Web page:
exposed." my son to the royal court. As a younger “Then be a wise Mentor to him on his lifebrother, he must strive in time to secure him- path. In the mean time I will prepare him self a position there. Hence, I am very anx for his new career, and when you return in the ious to see him become a member of the house
course of a few weeks, as you have promised, hold of the king or queen.”
you may take with you your pupil, whom I “I believe you will meet with no obstacles would not intrust to any man more willingly in obtaining such a position for him, although than to you.” a great many younger sons are flocking to court
It was with intense joy that Digby took upon for the same purpose.”
himself this task, which could not but draw “ The more necessary is it that some one closer the bonds connecting him with the earl's should intercede in his behalf. You are an family. In doing so, he would, as it were, intimate friend of her majesty, and I request bold in his hands a pledge that would poweryou, therefore, to speak favorably of him to the fully promote his schemes. For this reason queen.”
he promised the earl solemnly that he would “What little influence I am possessed of watch with the utmost solicitude over his son shall be used in his behalf; however, my inter-Thomas. The countess renewed her former cession is unnecessary. The son of the Lord invitation to him. Alice treated him with less President of Wales is sure of meeting with a reserve when he took leave of her. favorable reception."
“Do not forget Comus,” she added, play“That is not all I ask for. The inexperi- fully," and do not keep us waiting too long." enced youth, besides, needs some one to watch “Never fear, noble lady; I shall be here in over and guide him. If your friendship for time, and play my part as well as the best him and myself should induce you to take upon actor.” yourself the arduous task of guiding his first “I never doubted it," she replied, arcbly. steps on the slippery ground which he is about On account of his Jesuit companions Digby to enter, you would place me under the greatest rejected the offer of the two brothers, who proobligations."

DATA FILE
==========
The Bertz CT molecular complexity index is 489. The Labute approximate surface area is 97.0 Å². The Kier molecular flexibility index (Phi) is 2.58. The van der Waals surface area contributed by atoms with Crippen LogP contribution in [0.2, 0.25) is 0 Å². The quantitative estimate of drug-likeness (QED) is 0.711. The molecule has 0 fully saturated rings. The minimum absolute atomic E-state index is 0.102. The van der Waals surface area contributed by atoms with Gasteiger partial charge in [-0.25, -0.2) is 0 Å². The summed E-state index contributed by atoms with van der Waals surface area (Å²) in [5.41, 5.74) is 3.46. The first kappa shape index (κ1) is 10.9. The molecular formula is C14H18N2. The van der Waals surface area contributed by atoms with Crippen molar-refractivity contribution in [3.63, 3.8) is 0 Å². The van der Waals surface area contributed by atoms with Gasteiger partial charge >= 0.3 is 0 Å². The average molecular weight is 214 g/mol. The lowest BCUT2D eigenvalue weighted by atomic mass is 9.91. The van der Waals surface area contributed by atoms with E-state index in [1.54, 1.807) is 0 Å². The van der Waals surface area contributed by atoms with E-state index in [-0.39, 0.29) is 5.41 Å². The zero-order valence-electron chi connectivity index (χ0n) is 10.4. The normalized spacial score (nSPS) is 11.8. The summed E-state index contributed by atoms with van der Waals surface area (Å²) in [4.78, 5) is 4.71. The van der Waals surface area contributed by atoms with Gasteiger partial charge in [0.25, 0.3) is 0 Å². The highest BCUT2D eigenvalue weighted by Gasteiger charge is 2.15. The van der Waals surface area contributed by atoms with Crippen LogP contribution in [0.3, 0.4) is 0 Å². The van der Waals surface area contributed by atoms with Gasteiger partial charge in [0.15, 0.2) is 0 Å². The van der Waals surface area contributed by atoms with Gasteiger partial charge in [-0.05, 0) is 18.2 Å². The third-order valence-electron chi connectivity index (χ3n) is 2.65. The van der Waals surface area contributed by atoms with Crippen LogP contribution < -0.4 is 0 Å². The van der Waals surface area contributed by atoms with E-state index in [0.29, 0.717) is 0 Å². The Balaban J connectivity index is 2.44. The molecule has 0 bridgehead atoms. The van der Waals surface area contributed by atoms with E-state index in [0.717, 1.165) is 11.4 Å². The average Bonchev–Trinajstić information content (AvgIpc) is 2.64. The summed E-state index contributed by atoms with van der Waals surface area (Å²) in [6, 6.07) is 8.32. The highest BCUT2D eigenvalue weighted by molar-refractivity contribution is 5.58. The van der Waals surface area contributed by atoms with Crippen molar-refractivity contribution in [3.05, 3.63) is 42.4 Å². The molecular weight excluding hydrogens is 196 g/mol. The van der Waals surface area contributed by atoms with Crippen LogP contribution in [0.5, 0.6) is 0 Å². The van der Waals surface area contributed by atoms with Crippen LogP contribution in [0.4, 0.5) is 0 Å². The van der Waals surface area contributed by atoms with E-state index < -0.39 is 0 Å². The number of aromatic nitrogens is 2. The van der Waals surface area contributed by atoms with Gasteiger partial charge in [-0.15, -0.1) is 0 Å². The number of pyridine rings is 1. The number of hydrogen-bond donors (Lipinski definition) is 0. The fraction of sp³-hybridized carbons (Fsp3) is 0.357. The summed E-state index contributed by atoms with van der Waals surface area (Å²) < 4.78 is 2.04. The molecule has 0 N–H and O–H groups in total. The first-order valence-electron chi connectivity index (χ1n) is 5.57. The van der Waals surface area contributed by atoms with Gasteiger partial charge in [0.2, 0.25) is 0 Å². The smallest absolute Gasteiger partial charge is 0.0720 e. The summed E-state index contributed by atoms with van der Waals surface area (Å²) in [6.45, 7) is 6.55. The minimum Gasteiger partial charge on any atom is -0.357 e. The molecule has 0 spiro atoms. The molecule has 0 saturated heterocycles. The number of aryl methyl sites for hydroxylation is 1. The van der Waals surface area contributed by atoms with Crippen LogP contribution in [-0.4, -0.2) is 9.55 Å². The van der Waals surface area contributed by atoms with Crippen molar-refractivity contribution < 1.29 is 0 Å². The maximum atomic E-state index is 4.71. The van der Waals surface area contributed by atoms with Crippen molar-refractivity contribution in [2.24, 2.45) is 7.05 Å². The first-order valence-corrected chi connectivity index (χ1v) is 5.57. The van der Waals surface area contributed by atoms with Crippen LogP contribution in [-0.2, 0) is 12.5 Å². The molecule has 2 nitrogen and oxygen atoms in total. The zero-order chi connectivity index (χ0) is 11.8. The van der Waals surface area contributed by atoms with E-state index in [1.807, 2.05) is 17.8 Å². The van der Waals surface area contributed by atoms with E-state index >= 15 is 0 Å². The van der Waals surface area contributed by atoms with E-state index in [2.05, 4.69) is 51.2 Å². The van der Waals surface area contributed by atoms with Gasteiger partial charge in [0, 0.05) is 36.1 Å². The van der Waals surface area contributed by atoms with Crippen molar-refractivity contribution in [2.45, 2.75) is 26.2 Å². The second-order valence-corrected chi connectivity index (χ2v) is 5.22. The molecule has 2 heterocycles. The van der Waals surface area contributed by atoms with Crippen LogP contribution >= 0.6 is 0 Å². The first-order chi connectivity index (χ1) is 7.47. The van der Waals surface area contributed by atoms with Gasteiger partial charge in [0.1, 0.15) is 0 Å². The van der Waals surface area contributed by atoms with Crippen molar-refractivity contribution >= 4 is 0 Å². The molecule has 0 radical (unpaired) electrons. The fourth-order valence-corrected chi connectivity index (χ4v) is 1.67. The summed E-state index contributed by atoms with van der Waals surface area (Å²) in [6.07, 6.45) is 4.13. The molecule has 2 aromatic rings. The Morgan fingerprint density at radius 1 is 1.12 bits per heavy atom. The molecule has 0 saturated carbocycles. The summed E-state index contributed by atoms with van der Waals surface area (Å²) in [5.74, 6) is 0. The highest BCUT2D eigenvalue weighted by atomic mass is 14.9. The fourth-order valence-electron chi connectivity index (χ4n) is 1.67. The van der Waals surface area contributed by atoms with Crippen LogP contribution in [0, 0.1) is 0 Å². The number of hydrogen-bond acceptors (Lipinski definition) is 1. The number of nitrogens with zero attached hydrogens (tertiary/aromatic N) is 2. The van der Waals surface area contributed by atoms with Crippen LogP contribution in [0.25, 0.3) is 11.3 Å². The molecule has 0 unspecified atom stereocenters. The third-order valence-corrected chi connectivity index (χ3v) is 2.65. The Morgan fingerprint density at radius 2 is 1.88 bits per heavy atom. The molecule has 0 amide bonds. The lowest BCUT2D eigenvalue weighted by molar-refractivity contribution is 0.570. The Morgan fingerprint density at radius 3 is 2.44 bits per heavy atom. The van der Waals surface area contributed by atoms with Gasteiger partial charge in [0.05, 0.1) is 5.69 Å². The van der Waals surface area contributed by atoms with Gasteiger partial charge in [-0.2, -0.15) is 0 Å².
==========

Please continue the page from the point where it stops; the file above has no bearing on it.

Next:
posed to accompany him on horseback beyond “Your confidence does me so much honor the boundaries of Ludlow. After his departthat I will try to deserve it to the best of my ure the whole family concurred in extolling power. I shall mention the subject to the king their well-bred and accomplished guest, and and my august protectress immediately after all were delighted that he would return in the my return to London. It is my firm convic- 1 course of a few weeks. Alice alone was silent
and thoughtful. She alone felt an inexplicable , so he took care that his room should always aversion to him whom the others eulogized so present a most attractive aspect. The Latin enthusiastically. Innocence possesses as a and Greek classics, poets, and philosophers, shield a presentiment surpassing by far the stood or lay in old-fashioned cases and on sagacity and experience of the children of the quaintly-carved shelves; and among the repworld. Moreover, another and worthier love resentatives of antiquity were to be seen also protected her heart from the snares of the large folio editions of the fathers of the Church courtier. She loved the poet.
and the most renowned theologians. Thus there were here in contact the opposite elements from which that period derived its
learning and culture; classical antiquity and CHAPTER XIII.
Christian theology occupied the same shelves.
On the plain table lay an open Hebrew Bible, MILTON'S CHOSEN VOCATION.